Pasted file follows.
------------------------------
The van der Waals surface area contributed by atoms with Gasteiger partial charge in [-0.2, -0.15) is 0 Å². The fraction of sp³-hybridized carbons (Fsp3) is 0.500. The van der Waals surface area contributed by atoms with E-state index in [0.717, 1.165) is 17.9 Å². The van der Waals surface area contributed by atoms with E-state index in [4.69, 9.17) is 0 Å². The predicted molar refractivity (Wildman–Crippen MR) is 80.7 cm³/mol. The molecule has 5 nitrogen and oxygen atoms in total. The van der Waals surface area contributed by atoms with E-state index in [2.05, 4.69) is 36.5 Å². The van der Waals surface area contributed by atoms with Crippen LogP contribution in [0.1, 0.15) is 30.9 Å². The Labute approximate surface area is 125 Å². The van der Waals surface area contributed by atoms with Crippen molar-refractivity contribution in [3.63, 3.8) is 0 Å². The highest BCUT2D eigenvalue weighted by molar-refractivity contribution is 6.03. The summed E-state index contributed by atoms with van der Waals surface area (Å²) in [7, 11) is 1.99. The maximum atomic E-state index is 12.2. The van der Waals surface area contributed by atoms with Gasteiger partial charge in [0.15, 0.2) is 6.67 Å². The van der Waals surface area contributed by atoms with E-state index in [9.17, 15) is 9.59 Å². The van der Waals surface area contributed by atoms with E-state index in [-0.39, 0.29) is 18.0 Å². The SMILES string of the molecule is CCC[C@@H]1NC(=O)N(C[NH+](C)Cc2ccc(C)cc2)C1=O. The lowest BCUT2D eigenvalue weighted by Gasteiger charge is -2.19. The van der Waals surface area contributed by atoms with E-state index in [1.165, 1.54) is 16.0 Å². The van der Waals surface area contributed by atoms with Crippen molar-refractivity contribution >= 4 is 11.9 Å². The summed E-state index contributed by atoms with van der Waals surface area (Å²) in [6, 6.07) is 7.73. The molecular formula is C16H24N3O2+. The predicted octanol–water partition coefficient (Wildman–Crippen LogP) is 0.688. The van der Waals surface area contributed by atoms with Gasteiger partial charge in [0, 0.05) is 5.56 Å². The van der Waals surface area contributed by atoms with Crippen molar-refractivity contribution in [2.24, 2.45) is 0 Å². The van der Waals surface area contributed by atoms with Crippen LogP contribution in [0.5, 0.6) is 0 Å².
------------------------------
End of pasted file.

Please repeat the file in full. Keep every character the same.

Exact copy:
The van der Waals surface area contributed by atoms with Gasteiger partial charge in [-0.2, -0.15) is 0 Å². The fraction of sp³-hybridized carbons (Fsp3) is 0.500. The van der Waals surface area contributed by atoms with E-state index in [0.717, 1.165) is 17.9 Å². The van der Waals surface area contributed by atoms with E-state index in [4.69, 9.17) is 0 Å². The predicted molar refractivity (Wildman–Crippen MR) is 80.7 cm³/mol. The molecule has 5 nitrogen and oxygen atoms in total. The van der Waals surface area contributed by atoms with E-state index in [2.05, 4.69) is 36.5 Å². The van der Waals surface area contributed by atoms with Crippen LogP contribution in [0.1, 0.15) is 30.9 Å². The Labute approximate surface area is 125 Å². The van der Waals surface area contributed by atoms with Crippen molar-refractivity contribution in [3.63, 3.8) is 0 Å². The highest BCUT2D eigenvalue weighted by molar-refractivity contribution is 6.03. The summed E-state index contributed by atoms with van der Waals surface area (Å²) in [7, 11) is 1.99. The maximum atomic E-state index is 12.2. The van der Waals surface area contributed by atoms with Gasteiger partial charge in [0.15, 0.2) is 6.67 Å². The van der Waals surface area contributed by atoms with E-state index in [9.17, 15) is 9.59 Å². The van der Waals surface area contributed by atoms with E-state index in [-0.39, 0.29) is 18.0 Å². The SMILES string of the molecule is CCC[C@@H]1NC(=O)N(C[NH+](C)Cc2ccc(C)cc2)C1=O. The lowest BCUT2D eigenvalue weighted by Gasteiger charge is -2.19. The van der Waals surface area contributed by atoms with E-state index in [1.165, 1.54) is 16.0 Å². The van der Waals surface area contributed by atoms with Crippen molar-refractivity contribution >= 4 is 11.9 Å². The summed E-state index contributed by atoms with van der Waals surface area (Å²) in [6, 6.07) is 7.73. The molecular formula is C16H24N3O2+. The predicted octanol–water partition coefficient (Wildman–Crippen LogP) is 0.688. The van der Waals surface area contributed by atoms with Gasteiger partial charge in [0, 0.05) is 5.56 Å². The van der Waals surface area contributed by atoms with Crippen molar-refractivity contribution in [2.24, 2.45) is 0 Å². The van der Waals surface area contributed by atoms with Crippen LogP contribution in [0.5, 0.6) is 0 Å².